This buzzing district is home to arguably the most chaotic atmosphere in Bangkok. Wander down the pencil-thin streets, pop into the gold shops or wander the markets, you could spend says exploring the ins and out's of Chinatown. Before you go, it's worth a visit to the Golden Buddha to nosh on some of the most venerated street-food in the city. Chinatown’s main artery (Yaowarat Road) is where you’ll find locals battling the traffic from all over the city to enjoy a roadside bowl of noodles.
What Bangkok lacks in formal museums it makes up in spades with indie art galleries, chief among them being the Jam Factory. One of the hottest hangouts across the river, this warehouse turned cultural compound is home to some of the most diverse exhibits in town. Exhibits are publicized among the cities underground art fans, but their Facebook page is the best spot for out-of-towners to get the scoop on events.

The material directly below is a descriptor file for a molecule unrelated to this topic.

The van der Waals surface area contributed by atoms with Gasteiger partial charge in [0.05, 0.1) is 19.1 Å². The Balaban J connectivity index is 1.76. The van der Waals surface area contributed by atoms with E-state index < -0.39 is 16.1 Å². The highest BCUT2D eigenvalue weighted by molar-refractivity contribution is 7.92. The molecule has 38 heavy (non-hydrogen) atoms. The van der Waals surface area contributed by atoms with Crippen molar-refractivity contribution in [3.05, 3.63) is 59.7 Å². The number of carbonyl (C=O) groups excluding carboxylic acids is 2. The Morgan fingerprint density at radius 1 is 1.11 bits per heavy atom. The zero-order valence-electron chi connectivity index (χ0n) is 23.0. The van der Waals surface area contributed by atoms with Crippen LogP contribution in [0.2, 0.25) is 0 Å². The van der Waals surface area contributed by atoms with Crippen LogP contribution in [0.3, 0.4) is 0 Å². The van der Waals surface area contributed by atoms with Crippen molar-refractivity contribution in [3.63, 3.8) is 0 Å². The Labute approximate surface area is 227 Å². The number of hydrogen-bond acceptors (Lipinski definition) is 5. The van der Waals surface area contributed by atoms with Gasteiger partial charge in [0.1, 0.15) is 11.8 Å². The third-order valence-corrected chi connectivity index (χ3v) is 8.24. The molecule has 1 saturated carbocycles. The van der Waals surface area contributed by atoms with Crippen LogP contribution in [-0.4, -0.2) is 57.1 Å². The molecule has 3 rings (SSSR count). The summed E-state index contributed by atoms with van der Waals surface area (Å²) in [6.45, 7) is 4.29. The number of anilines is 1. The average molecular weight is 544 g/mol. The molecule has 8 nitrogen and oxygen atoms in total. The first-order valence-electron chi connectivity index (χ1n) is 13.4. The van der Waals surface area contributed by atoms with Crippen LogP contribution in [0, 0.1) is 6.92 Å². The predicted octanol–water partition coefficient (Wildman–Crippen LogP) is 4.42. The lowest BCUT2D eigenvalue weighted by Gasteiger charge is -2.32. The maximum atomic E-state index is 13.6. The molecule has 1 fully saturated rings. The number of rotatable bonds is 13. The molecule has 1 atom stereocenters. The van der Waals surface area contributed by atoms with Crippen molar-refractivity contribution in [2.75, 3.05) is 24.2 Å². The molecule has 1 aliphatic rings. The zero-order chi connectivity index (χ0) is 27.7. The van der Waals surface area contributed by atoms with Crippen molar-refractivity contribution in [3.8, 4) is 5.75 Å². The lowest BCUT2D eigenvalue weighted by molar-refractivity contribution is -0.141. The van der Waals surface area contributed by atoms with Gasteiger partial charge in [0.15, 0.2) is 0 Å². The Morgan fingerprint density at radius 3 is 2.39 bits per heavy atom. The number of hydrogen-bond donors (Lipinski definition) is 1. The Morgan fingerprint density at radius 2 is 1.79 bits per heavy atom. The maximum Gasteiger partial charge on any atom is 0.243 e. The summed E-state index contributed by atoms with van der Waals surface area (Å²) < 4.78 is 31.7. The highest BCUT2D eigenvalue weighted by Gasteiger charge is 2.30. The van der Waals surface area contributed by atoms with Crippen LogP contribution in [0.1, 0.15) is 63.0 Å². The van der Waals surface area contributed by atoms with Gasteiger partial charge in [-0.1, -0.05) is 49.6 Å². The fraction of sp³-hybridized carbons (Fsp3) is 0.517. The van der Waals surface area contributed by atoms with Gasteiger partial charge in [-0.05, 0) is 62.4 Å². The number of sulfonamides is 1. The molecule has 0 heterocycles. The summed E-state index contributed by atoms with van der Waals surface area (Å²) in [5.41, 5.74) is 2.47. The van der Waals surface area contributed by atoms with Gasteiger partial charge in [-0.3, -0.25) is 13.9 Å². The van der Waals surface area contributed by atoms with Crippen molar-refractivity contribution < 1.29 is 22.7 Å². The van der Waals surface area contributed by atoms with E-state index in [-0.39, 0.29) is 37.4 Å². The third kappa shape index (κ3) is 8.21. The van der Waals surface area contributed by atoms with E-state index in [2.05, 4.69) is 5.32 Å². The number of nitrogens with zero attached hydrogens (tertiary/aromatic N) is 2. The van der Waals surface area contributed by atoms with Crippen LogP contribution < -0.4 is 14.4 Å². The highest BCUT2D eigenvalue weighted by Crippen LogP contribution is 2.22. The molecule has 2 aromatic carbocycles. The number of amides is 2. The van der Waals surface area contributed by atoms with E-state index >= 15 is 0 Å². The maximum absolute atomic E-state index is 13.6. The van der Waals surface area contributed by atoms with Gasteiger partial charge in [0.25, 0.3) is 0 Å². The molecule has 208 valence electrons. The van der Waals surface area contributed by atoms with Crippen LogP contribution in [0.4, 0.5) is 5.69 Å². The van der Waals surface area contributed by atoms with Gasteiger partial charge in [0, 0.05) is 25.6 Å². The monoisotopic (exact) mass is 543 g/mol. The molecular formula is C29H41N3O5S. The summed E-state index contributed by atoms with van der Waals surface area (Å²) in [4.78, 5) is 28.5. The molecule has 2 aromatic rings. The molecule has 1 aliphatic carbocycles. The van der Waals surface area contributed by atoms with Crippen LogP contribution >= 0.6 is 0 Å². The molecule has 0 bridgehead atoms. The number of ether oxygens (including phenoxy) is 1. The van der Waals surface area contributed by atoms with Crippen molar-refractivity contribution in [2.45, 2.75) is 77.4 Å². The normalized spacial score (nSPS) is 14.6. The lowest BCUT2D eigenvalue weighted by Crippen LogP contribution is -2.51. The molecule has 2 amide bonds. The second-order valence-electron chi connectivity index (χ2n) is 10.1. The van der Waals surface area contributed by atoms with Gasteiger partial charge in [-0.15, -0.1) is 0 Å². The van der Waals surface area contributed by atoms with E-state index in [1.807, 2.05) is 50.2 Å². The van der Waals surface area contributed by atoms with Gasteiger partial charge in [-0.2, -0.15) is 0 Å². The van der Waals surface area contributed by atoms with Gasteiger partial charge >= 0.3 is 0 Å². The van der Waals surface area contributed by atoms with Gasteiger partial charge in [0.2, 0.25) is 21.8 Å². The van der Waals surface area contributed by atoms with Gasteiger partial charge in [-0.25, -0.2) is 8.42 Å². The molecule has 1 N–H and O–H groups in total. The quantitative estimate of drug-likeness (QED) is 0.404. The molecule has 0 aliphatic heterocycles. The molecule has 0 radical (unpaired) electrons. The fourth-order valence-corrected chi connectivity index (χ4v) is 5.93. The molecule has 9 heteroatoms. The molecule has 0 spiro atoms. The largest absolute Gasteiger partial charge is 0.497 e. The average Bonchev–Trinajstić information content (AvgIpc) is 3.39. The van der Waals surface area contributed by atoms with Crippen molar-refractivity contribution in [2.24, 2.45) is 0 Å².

On the outskirts of Chinatown is Soy Sauce Factory, a bar slash art gallery slash Thai restaurant that is housed in an actual former soy sauce factory. The ground level serves drinks and food in a barebones, industrial setting while upstairs, a rotating mix of exhibitions from photography to instillations brings in expats and locals alike.
This restaurant-turned-cooking-school hosts morning and afternoon sessions in a century-old French colonial house. Students have access to a personal cooking station and wok. The morning session includes a ride to the market to shop for ingredients before making four authentic, centuries-old dishes including massaman curry with beef, Thai fish cakes and prawn soufflé.
What Central Park is to New York City, Lumpini Park is to Bangkok. Complete with a big lake, lush greenery (a rare find in this concrete jungle) and large monitor lizards, a breezy walk in Lumpini is a must. If you’re here at 6 pm, watch the runners stop as the king’s anthem is played on the loudspeakers each night. It's a sight you definitely don't want to miss.
This complex of six teak houses was built for Thailand's most famous farang (foreigner), the U.S. citizen credited with revitalizing Thailand's silk industry. The house is filled with Thompson's rare art and antiques collection. Be sure to visit the interesting art gallery above the gift shop.